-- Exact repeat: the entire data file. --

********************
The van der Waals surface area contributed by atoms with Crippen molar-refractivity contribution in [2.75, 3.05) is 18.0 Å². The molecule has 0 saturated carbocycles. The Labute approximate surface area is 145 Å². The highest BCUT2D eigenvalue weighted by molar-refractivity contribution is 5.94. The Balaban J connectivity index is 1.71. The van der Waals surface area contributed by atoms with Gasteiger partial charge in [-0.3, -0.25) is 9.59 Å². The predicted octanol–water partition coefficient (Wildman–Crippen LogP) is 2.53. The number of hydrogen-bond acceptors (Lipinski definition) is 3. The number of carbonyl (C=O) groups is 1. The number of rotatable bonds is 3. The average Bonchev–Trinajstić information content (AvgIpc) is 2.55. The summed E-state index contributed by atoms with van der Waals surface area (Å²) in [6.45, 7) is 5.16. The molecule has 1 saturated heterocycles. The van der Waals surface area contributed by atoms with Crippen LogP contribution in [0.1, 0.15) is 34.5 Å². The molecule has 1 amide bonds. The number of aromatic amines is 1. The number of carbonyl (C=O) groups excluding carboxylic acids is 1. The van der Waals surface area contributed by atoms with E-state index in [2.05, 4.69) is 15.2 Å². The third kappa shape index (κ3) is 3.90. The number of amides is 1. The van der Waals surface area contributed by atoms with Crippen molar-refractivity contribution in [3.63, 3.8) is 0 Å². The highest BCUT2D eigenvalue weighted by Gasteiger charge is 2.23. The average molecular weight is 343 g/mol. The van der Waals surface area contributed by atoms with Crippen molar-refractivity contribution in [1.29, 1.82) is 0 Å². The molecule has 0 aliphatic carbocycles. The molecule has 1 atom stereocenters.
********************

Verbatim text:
The van der Waals surface area contributed by atoms with Crippen molar-refractivity contribution in [2.75, 3.05) is 18.0 Å². The molecule has 0 saturated carbocycles. The Labute approximate surface area is 145 Å². The highest BCUT2D eigenvalue weighted by molar-refractivity contribution is 5.94. The Balaban J connectivity index is 1.71. The van der Waals surface area contributed by atoms with Gasteiger partial charge in [-0.3, -0.25) is 9.59 Å². The predicted octanol–water partition coefficient (Wildman–Crippen LogP) is 2.53. The number of hydrogen-bond acceptors (Lipinski definition) is 3. The number of carbonyl (C=O) groups is 1. The number of rotatable bonds is 3. The average Bonchev–Trinajstić information content (AvgIpc) is 2.55. The summed E-state index contributed by atoms with van der Waals surface area (Å²) in [6.45, 7) is 5.16. The molecule has 1 saturated heterocycles. The van der Waals surface area contributed by atoms with Crippen LogP contribution in [0.1, 0.15) is 34.5 Å². The molecule has 1 amide bonds. The number of aromatic amines is 1. The number of carbonyl (C=O) groups excluding carboxylic acids is 1. The van der Waals surface area contributed by atoms with E-state index in [2.05, 4.69) is 15.2 Å². The third kappa shape index (κ3) is 3.90. The number of amides is 1. The van der Waals surface area contributed by atoms with Crippen molar-refractivity contribution in [3.63, 3.8) is 0 Å². The highest BCUT2D eigenvalue weighted by Gasteiger charge is 2.23. The average molecular weight is 343 g/mol. The van der Waals surface area contributed by atoms with Crippen molar-refractivity contribution in [1.29, 1.82) is 0 Å². The molecule has 0 aliphatic carbocycles. The molecule has 1 atom stereocenters.